In the wake of Malcolm McCormick’s death, a massive wave from fans, fellow musicians, friends and family impacted by Mac’s authenticity and generosity washed over the world. On Halloween night at the “Mac Miller: A Celebration of Life” benefit concert, Mac Miller was described as a stalwart friend who supported the dreams of so many other artists. The tribute concert embodied this ethos, featuring performances from performers who doubled as Mac’s friends, from Chance the Rapper and Earl Sweatshirt to Thundercat and Anderson .Paak.
In a way the narrative is simple, Mac Miller was an everyman’s man: compassionate, kind, and approachable. But there is a much more vital piece to the puzzle that is Mac Miller—underlying all the connections he made and all the lives he touched is Mac’s music.
Many of the night’s performers inlcuding SZA, Earl Sweatshirt, Vince Staples, Anderson .Paak, Chance the Rapper, John Mayer and more come back to the stage to watch a final video tribute to Malcolm McCormick along with his parents.
And yet, by some standards Mac Miller was just a “rapper”. The label of being a rapper has meant certain things over time, but one of the things it never immediately meant was a strong grasp of musicianship and creative control the way we attach those concepts to instrumental artists like Bon Iver. Often, we look at rap as a game of collaboration in a way other genres aren’t—we look at Jay-Z’s discography and don’t immediately think of him as the architect of the entire soundscape, we see producers like Kanye, No I.D., or DJ Premier. In hip-hop there are rappers and producers, and rarely does one-person excel at both.
Mac Miller made hip-hop, but he was more than a rapper – he was the architect and the construction worker. Mac is a firm member of our dual-discipline series “Beats & Bars” because he erected the structure of his music and then filled it with his own words and labor.
Mac Miller’s Early Artistry
Every music journey has origins, some start late, some start early, but the unilateral undercurrent is they are all inspired by someone. As a kid there is always someone to look up to, some figure that inspired the pieces that form your craft, that lead and motivate you. And Mac was a student of the game.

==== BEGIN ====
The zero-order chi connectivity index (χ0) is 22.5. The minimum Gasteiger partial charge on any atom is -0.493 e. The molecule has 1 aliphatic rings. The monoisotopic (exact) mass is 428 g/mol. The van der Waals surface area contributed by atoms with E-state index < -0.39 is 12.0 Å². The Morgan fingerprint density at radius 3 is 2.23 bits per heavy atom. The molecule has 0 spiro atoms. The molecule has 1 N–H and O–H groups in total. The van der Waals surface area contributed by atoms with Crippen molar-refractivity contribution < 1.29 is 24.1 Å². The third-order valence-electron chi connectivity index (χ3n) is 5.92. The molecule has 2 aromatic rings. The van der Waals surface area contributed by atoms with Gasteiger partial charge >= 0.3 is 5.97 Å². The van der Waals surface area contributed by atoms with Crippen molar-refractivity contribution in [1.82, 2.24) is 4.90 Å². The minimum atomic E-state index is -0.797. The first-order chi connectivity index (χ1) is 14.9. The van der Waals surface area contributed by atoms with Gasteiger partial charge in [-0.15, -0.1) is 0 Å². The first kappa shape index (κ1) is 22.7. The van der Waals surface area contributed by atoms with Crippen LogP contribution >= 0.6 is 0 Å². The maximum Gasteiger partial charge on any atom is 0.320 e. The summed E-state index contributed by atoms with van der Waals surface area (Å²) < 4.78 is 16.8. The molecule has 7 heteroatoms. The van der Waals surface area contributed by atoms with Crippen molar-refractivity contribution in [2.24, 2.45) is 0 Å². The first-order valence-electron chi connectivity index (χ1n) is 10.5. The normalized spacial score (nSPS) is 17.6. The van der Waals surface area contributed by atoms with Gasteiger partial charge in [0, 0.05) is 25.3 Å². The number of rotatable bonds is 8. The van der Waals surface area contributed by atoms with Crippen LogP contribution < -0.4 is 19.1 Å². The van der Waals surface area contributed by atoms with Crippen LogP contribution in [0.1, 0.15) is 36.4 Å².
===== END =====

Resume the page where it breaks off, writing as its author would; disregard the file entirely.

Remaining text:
Speaking with Complex in 2013 around the release of his 2nd studio album Watching Movies with the Sound Off, Mac listed Big L’s Lifestylez ov da Poor & Dangerous as the reason he even started rapping, while mentioning records like A Tribe Called Quest’s Midnight Marauders and the Wu-Tang Clan’s Enter the Wu-Tang (36 Chambers) as a few of his top hip-hop albums of all-time. In a video tribute to him, DJ Premier gushed over meeting Mac in Premier’s famous studio–D&D, or “The HeadQcourterz” –and witnessing Mac ceremoniously strut to the booth to stand amidst the air that legends like Biggie had once breathed.
But Mac studied more than just the ways of the emcee. He pushed himself to learn production and later, instrumentation: piano, guitar, drums, and bass. These skills didn’t immediately transfer, but would leave a permanent stamp on hip-hop as Mac further explored them.
When Mac Miller launched his career, he was just “easy Mac, with the cheesy raps.” He left marks with his lyricism, while generally floating with his laid-back cadence over beats produced by a litany of producers. His first mixtape, But My Mackin Ain’t Easy, was released under the moniker Eazy Mac and mirrored more traditional construction: receiving beats from producers and running across them with his playful lyrical style. This strategy crescendoed with his first studio album Blue Slide Park.
Blue Slide Park was critically panned. Mac’s early career offerings from 2010 mixtape KIDS and 2011 mixtapes Best Day Ever and I Love Life, Thank You had begun showing their cracks by the time Blue Slide Park was released, and he wasn’t producing or propelling his sound forward yet. Mac Miller was the heir apparent to the void Asher Roth’s tapering career was leaving in 2011 and he acknowledged the comparisons to Roth as two white college frat rappers.
But Mac saw himself as a more varied artist telling XXL in 2011, “I have some jams where you’re like, ‘Hell Yeah, these are great to get high to,'” he explains. “These songs are great to fuck a bitch to. These songs are great for you to sit by yourself and think about some shit. These songs are good for you just to hear someone rap they ass off, so for you to box me into one type of thing is like you kinda being an idiot.”
Mac Miller was half correct. If he thought his discography at that point was as varied as he described, it was because he hadn’t predicted what was coming next. Blue Slide Park was critically eviscerated upon its release, but it still moved units at a historic level considering it was coming from a small independent label—Rostrum Records—and was a debut project. The discrepancy between critical and commercial response exposed the depth to which critics don’t really matter, but it also exposed exactly what market Mac was appealing to, and this would soon change.
The Rise of Larry Fisherman
Mac’s artistry exploded beyond rapping in the period following Blue Slide Park.